The Asset Guidance Group Monday Outlook for the Week Ahead Starting Monday March 27, 2023

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Here’s The Asset Guidance Group Outlook for the Week Ahead… 

Inflation is no longer on the forefront as the banking crisis and its potential second and third order effects on the economy dominate the headlines. The focus has abruptly shifted from how high the Fed’s terminal rate will be to how quickly they may have to cut rates to prevent financial instability. To that point, the two-year Treasury note yield is on track for its biggest monthly drop since the 2008 financial crisis, ending last week near 3.78% after having peaked above 5%. This week the main economic event will be the Fed’s preferred inflation gauge on Friday. Last month’s core PCE index ticked up to 4.7% YoY, but with consumer spending expected to have slowed in February, the Fed will be looking for a drop in price growth. Australia, Germany, and the Eurozone will also release consumer inflation figures during the week. In the U.S., other events on the calendar include consumer confidence, the final reading of Q4 2022 GDP, trade balance figures, and pending
home sales. Overseas, Germany’s business and consumer sentiment along with China’s PMIs round out the economic docket. [1]

Recapping Last Week

U.S. equities endured another volatile week, ending with mixed performance as
investors reacted to the FOMC’s latest rate hike and the ongoing banking crisis. The
Nasdaq Composite added 1.5%+ as demand for large cap technology shares continued, while the S&P500 rose 1.4%. The Russell 2000 managed a 0.5% gain even as financials remained under pressure. S&P500 sector performance was also divided. Communications, materials and technology led the gainers, while real estate and utilities fell 2%. After touching a 15-month low last Monday, crude oil reversed for a 4% weekly gain, while gold prices were flat. U.S. Treasury yields tumbled after the Fed raised its benchmark rate 25bps to a target range of 4.75-5% while acknowledging that the hiking cycle is likely nearing its end. Consensus FOMC projections point to a peak rate of 5.1%, but there is considerable conflict as some Fed officials see rates going even higher to combat stubbornly elevated inflation and the strong labor market. However, fed funds futures are forecasting rate cuts starting as early as June. Adding to the uncertainty were statements from Treasury
Secretary Yellen, as she said her department would be prepared to take additional
actions to stabilize banks, a departure from comments made the prior day. In other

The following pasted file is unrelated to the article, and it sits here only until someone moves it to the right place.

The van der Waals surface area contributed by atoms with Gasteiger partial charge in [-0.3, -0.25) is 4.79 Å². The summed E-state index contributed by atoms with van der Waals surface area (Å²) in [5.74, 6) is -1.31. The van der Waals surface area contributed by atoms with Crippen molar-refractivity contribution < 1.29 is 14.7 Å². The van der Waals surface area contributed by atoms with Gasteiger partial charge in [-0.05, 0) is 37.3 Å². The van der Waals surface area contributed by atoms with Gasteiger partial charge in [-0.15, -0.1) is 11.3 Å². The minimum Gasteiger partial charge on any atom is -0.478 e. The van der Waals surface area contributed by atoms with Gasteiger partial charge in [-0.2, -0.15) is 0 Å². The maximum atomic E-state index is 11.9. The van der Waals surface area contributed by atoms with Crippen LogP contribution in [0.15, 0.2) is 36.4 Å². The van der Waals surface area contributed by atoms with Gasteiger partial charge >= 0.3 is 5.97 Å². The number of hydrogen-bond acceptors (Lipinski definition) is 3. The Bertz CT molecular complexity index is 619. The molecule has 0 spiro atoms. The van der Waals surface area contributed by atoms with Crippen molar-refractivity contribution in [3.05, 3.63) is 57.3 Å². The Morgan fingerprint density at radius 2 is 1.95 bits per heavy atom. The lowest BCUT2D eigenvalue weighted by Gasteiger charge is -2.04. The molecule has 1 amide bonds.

news, U.S. flash PMIs surged in March as demand improved and new orders expanded, further complicating the Fed’s battle to bring inflation down. A dip in mortgage rates strengthened February’s U.S. housing numbers. New home sales rose 1.1% MoM, while existing home sales jumped 14.5% despite still very low supply. Internationally, after UBS agreed to buy Credit Suisse earlier in the week, concerns spread to other European banks. ECB President Lagarde tried to reassure investors but shares of Deutsche Bank sank Friday as its credit default swaps unexpectedly jumped. The Bank of England raised rates by 25bps after UK inflation reversed recent declines, expanding to +10.4% YoY in February. Germany’s manufacturing PMI plunged to a nearly 3-year low in March, while the broader Eurozone saw services continue to compensate for lagging industrial performance. Finally, Japan’s core consumer inflation slowed in February largely due to government energy subsidies, as high food and necessities costs persisted. [2]

Chart of the Week:

The Dow Jones U.S.Real Estate Index ($DJUSRE) fell 4% last week before recovering
half the losses on concerns of tightening lending  requirements and higher interest rates for commercial real estate. With shorter term financing versus residential properties, roughly $270B in
commercial mortgages are coming due this year. Over 80% of those loans are held with smaller banks that are
understandably going to be more reserved in refinancing after recent failures. Nearly 60% of banks tightened
lending in January due to higher interest rates and reduced building utilization
post-pandemic. Based on Powell and Yellen’s statements on Wednesday, investors will still be on alert. 

 Click here to view chart. [3]

Sources: [1] [2] [3] tdainstitutional.com tdainstitutional.com; Any performance data reported by Asset Guidance Group, LLC has been grouped and reported by kwanti.com, imported from TDAmeritrade Institutional, Risk categories as scored by Grable-Lytton test and grouped by like risk tolerance levels; NOTE: individual account performance grouped solely by model classification type in terms of risk tolerance. Individual portfolios include equivalent equities exposures via like models, but many may hold additional investments like structured notes, fixed income investments such as CDs, bonds, and other individually preferred securities. 1-Week risk score denotes overall performance of all AGG client portfolios grouped together by like-risk tolerance scores not by identical investment allocations; [4] [5] Macro Monday (tdainstitutional.com);

*All other Asset Guidance Group analysis, www.stockcharts.com; All index- and returns-data from Yahoo Finance; news from Reuters, Barron’s, Wall St. Journal, Bloomberg.com, ft.com, guggenheimpartners.com, zerohedge.com, ritholtz.com, markit.com, financialpost.com, Eurostat,0020Statistics Canada, Yahoo! Finance, stocksandnews.com, marketwatch.com, wantchinatimes.com, BBC, 361capital.com, pensionpartners.com, cnbc.com, FactSet; Chart from Indeed’s Hiring Lab.

Past performance is no guarantee of future results. Inherent in any investment is the potential for loss.

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